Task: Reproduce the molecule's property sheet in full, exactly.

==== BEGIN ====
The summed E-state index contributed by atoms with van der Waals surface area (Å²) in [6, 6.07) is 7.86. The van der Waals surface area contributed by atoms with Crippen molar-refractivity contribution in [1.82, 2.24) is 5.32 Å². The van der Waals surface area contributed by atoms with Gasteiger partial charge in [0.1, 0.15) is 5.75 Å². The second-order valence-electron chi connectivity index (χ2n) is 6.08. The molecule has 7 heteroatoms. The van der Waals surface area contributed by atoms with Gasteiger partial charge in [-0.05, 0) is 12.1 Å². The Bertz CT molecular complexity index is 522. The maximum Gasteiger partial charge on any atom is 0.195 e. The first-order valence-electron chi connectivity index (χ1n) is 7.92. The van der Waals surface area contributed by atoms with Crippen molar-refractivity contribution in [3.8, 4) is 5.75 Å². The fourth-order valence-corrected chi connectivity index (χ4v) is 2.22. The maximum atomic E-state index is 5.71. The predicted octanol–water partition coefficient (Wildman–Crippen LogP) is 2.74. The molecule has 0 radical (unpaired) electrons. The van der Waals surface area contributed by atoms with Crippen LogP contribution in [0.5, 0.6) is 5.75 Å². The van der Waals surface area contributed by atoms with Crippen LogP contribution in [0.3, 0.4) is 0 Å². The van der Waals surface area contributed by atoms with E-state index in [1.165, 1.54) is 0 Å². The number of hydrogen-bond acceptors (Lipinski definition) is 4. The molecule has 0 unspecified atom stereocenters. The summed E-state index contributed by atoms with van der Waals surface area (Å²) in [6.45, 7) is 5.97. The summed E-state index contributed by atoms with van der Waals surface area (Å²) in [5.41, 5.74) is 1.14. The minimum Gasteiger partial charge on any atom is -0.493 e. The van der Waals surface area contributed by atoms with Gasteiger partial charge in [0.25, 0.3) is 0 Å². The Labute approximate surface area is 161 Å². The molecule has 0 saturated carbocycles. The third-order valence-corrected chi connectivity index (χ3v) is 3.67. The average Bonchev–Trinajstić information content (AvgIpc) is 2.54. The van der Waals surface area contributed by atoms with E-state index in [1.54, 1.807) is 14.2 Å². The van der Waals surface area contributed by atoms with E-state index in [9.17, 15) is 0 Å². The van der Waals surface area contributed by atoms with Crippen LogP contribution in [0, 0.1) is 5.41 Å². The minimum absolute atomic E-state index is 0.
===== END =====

The summed E-state index contributed by atoms with van der Waals surface area (Å²) in [6, 6.07) is 7.86. The van der Waals surface area contributed by atoms with Crippen molar-refractivity contribution in [1.82, 2.24) is 5.32 Å². The van der Waals surface area contributed by atoms with Gasteiger partial charge in [0.1, 0.15) is 5.75 Å². The second-order valence-electron chi connectivity index (χ2n) is 6.08. The molecule has 7 heteroatoms. The van der Waals surface area contributed by atoms with Gasteiger partial charge in [-0.05, 0) is 12.1 Å². The Bertz CT molecular complexity index is 522. The maximum Gasteiger partial charge on any atom is 0.195 e. The first-order valence-electron chi connectivity index (χ1n) is 7.92. The van der Waals surface area contributed by atoms with Crippen molar-refractivity contribution in [3.8, 4) is 5.75 Å². The fourth-order valence-corrected chi connectivity index (χ4v) is 2.22. The maximum atomic E-state index is 5.71. The predicted octanol–water partition coefficient (Wildman–Crippen LogP) is 2.74. The molecule has 0 radical (unpaired) electrons. The van der Waals surface area contributed by atoms with Crippen LogP contribution in [0.5, 0.6) is 5.75 Å². The van der Waals surface area contributed by atoms with Crippen LogP contribution in [0.3, 0.4) is 0 Å². The van der Waals surface area contributed by atoms with E-state index in [1.165, 1.54) is 0 Å². The number of hydrogen-bond acceptors (Lipinski definition) is 4. The molecule has 0 unspecified atom stereocenters. The summed E-state index contributed by atoms with van der Waals surface area (Å²) in [6.45, 7) is 5.97. The summed E-state index contributed by atoms with van der Waals surface area (Å²) in [5.41, 5.74) is 1.14. The minimum Gasteiger partial charge on any atom is -0.493 e. The van der Waals surface area contributed by atoms with Gasteiger partial charge in [0.25, 0.3) is 0 Å². The Labute approximate surface area is 161 Å². The molecule has 0 saturated carbocycles. The third-order valence-corrected chi connectivity index (χ3v) is 3.67. The average Bonchev–Trinajstić information content (AvgIpc) is 2.54. The van der Waals surface area contributed by atoms with E-state index in [1.54, 1.807) is 14.2 Å². The van der Waals surface area contributed by atoms with E-state index in [9.17, 15) is 0 Å². The van der Waals surface area contributed by atoms with Crippen LogP contribution in [0, 0.1) is 5.41 Å². The minimum absolute atomic E-state index is 0.